72h Permaculture Design Course: Permaculture for the Rural African Environment, Konso, Ethiopia

This 13-day practical and demonstrative PDC will take place in Konso, south Ethiopia, from 7th – 19th, 2012, at Strawberry Fields Eco Lodge. It will have a special focus on the application of permaculture to communities in the developing world. It will involve practical demonstrations both form Strawberry Fields’ own model permaculture site and from schools sites in the area which are participating in the Permaculture in Konso Schools Project. There will also be the chance to do field trips into other climate zones in the Ethiopian highlands.

Facilitators: Alex McCausland with local assistant trainer, Asmelash Dagne, and guest appearances from local elders and intellectuals.

Dates: May 7th to 19th, 2011
Location: Konso, South Ethiopia
Venue: Strawberry Fields Eco Lodge
Cost: US$850 ($500 for Ethiopians)
Includes: course fees, food and accommodation for the period of the course
Excludes: Transport, accommodation en-route, travel insurance etc.

The Course

This PDC will be lead by Alex McCausland, Strawberry Fields Eco Lodge’s founder and director, assisted by Mr Asmelash Dagne, a local science teacher and trainee trainer who has excelled in implementing permaculture in his school site over the last three years. This PDC is of particular relevance for those interested in rural development and indigenous communities in Africa and the wider 3rd world. The focus is on appropriate technology, soil and water harvesting, indigenous knowledge systems and permaculture in schools. Schools are a key focus point for communities and a chance to influence the coming generation to shift away from the mentality of dependence on aid towards self sufficiency and sustainable resource use.

The Facilitators

Alex McCausland is an ecologist by background, and has developed as a permaculture practitioner and trainer over the last five years. He graduated with a BSc (2.1) in Biological Sciences in 2003 from Oxford University, but at that time became disillusioned with reductionist science and turned his back on academia. He then spent two years to travelling the world, WWOOFing, working on farms and learning about cultures and languages, during which time he became interested in development and food-security issues. In 2005 he heard about Permaculture and realised it combined holistic ecology with the practical action and community orientation that the academic approach completely lacked. He then dreamed up a plan to establish a project which would promote permaculture as a means to achieve sustainable development in the third world.

The next year he came across Ethiopia.

Seeing a land of great ecological wealth and yet economic poverty and food insecurity, he resolved that this would be the location for the project. He took his first PDC later that year in Catalunya, Spain. In 2007 he returned to Ethiopia to establish a viable permaculture–based business which would facilitate the local community to learn about and practice PC. It ended up being an Eco Lodge in the South of the country, which went on to become the site for Ethiopia’s first model PC farm. The model farm has developed with input from a number of volunteers, interns and PC practitioners, such as Guy Rees, Dan Palmer and Tichafa Makovere. Working alongside these people Alex has developed and honed his skills as a PC designer and practitioner over the last 3 years. During this time the project has hosted a total of 25 PDCs, to date, two lead by Rosemary Morrow and 19 by Tichafa, one by Steve Cran and one by Rhamis Kent and two lead by Alex himself. Alex has co-facilitated on many of these while maintaining his role as administrator.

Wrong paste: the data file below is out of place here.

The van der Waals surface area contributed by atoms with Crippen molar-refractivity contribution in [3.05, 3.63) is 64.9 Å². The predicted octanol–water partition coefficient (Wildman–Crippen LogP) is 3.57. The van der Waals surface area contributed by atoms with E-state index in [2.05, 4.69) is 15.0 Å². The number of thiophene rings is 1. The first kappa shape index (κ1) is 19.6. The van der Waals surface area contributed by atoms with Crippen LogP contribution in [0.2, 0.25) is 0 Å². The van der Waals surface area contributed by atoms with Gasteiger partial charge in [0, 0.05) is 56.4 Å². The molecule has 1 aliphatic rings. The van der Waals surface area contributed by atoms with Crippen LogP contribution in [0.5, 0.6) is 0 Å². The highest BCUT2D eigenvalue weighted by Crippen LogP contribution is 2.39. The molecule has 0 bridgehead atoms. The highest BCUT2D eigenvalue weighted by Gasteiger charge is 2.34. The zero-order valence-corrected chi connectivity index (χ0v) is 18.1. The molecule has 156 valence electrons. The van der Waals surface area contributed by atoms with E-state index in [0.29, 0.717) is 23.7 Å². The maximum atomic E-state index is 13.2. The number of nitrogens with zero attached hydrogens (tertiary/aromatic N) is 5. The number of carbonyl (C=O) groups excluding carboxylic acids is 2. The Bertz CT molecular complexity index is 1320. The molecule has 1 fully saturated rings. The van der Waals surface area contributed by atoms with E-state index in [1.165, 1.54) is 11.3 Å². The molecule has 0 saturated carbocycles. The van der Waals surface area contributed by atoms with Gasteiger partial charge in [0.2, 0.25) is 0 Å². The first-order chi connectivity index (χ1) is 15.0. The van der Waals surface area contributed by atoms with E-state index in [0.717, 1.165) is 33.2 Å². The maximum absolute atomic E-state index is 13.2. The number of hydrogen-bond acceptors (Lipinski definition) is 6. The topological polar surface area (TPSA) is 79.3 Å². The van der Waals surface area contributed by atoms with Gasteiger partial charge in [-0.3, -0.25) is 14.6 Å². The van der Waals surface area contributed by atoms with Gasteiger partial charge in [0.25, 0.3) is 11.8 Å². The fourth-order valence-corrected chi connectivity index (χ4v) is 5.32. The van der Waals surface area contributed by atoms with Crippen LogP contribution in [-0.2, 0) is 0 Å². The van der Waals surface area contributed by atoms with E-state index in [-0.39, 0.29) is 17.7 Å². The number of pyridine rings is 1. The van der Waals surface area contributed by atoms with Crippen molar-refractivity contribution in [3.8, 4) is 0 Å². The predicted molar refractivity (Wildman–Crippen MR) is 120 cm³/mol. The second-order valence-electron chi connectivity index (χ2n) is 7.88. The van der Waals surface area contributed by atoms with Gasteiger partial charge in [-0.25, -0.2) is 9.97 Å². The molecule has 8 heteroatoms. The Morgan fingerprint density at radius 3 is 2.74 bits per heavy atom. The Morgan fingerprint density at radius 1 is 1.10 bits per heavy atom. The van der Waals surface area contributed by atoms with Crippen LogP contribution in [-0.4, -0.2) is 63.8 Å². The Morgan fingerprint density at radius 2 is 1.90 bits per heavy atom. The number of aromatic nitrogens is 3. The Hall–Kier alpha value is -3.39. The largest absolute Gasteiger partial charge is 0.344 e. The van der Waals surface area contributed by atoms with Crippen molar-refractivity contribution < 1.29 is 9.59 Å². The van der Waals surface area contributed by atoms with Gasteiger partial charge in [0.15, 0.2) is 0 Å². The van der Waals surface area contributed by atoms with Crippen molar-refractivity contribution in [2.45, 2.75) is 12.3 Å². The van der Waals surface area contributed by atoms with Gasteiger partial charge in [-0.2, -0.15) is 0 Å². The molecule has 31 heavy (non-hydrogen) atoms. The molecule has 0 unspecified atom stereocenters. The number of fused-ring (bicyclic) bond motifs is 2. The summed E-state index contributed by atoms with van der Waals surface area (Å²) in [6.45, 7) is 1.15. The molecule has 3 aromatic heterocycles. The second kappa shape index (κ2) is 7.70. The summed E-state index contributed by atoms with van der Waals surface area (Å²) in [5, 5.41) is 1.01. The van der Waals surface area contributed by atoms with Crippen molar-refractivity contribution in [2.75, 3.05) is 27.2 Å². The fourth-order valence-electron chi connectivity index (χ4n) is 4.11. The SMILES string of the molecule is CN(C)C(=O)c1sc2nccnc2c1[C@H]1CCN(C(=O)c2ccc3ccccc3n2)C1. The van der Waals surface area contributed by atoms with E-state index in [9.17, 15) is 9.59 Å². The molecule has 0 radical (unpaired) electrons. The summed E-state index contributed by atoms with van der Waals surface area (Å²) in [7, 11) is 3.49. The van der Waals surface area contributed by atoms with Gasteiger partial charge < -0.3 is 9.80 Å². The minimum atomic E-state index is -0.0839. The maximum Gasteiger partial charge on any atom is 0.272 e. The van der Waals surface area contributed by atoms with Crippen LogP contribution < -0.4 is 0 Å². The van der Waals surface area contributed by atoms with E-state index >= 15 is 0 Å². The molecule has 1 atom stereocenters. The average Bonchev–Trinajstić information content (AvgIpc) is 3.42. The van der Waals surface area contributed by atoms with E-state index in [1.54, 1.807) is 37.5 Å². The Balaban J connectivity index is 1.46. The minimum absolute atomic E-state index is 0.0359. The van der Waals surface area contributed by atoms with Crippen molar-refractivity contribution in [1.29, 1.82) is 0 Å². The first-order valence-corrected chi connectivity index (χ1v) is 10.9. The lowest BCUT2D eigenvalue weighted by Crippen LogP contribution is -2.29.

Asmelash Dagne was one of a group of three primary school teachers first trained in permaculture in March 2009, during the pilot phase of the Permaculture in Konso Schools Project (PKSP), by the veteran Zimabwean trainer and consultant Tichafa Makovere. Asmelash has gone on to excel his peers in enthusiasm and achievement in the field, consistently showing the best results on the ground in his school at Debena Village. He has participated in various workshops and trainings acting as a translator and assistant trainer on PDCs for Strawberry Fields Eco Lodge, as well and the Slow Food Foundation’s 1000 Gardens in Africa Project. Since October 2011 Asmelash has been transferred to Karat Konso Secondary School, where he has been single-handedly driving the school community and administration to implement permaculture on their school grounds, and with some success. It is fitting therefore that Asmelash will be a co-facilitator on this workshop, as is intended to formally initiate Karat Secondary into the Permaculture in Konso Schools Project (PKSP) by training more teachers from the school and producing a site design for the school during this course.